Zines & Blogs
There’s always a few web sites that defy categorization, but are treasure troves of information for the wildlife and native plant gardener:
Launched in June 2009, Home contributor Emily Green (author of the blog Chance of Rain) and others promote low-water use (including natives) for Los Angeles gardeners.
If your goal is to conserve water in your garden, there are lots of tips from the Metropolitan Water District's on their Be Water Wise campaign website.
A resource for anyone interested in protecting our precious water supply, creating habitat, sustainable living and general environmental protection. Written by Carmen Wolf, an advocate for widespread use of California Native Plants in California gardens.
This web site is well worth exploring. Originally offered as a newsletter, published by Louise Lacey, the articles from Growing Native are being updated and republished in PDF form as how-to guides. The first four guides cover the Basics of growing natives, Perennials, Shrubs, plus Wildlife and Inspiration; you can buy them with a simple click thru Paypal.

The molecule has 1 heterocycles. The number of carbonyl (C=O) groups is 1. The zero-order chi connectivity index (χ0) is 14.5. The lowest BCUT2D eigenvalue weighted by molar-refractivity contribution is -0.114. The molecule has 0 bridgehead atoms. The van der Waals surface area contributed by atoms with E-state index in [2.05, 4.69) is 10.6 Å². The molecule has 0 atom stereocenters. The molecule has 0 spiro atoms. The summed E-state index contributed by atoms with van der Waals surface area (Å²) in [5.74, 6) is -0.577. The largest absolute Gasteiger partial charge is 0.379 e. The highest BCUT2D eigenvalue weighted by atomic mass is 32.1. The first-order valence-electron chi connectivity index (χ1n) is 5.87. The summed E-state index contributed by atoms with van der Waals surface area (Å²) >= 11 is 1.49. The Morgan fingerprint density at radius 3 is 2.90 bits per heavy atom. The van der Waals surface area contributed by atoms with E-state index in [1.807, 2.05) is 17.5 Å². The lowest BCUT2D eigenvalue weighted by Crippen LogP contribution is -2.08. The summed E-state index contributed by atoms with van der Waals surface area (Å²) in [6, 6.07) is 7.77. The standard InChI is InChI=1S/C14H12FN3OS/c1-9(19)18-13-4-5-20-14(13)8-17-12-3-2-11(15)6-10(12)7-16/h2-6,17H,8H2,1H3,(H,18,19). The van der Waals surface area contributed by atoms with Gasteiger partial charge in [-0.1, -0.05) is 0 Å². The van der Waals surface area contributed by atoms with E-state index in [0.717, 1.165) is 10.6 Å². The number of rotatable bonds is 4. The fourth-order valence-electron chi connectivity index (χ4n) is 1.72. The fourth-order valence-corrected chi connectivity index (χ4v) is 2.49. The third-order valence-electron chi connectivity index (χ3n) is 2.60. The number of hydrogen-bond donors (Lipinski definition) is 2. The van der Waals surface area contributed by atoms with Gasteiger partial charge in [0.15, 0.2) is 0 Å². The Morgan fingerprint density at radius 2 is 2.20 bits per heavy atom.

Biologist and horticulturist Jeffrey Caldwell has launched a blogsite with posts of interest to native plant enthusiasts, especially those interested in wildlife gardening in the San Francisco area. Jeffrey’s knowledge is immense, and his contents covers gardening tips and general habitat requirements to specific articles on birds, butterflies, bees, snakes and even ants!
“Home and Garden’ related topic areas include over 200 current, expert articles on building and remodeling, design and decorating, gardening and landscaping, home maintenance and repair, and housekeeping and homemaking. There are instructive articles on topics ranging from “How to Control Slugs without Chemicals” to a series on classroom gardening, including “How to Get Grant Money for a School Gardening Project”, and “How to Get Started with a Classroom Garden” and more.
Ideas, thoughts and resources for the design of urban wildlife habitat. This blog, written by a graduate from the University of Oregon with a Bachelors of Landscape Architecture, collects some interesting stories and links.
A free online gardening magazine giving gardening tips and helpful step-by-step tutorials, for gardeners of all levels.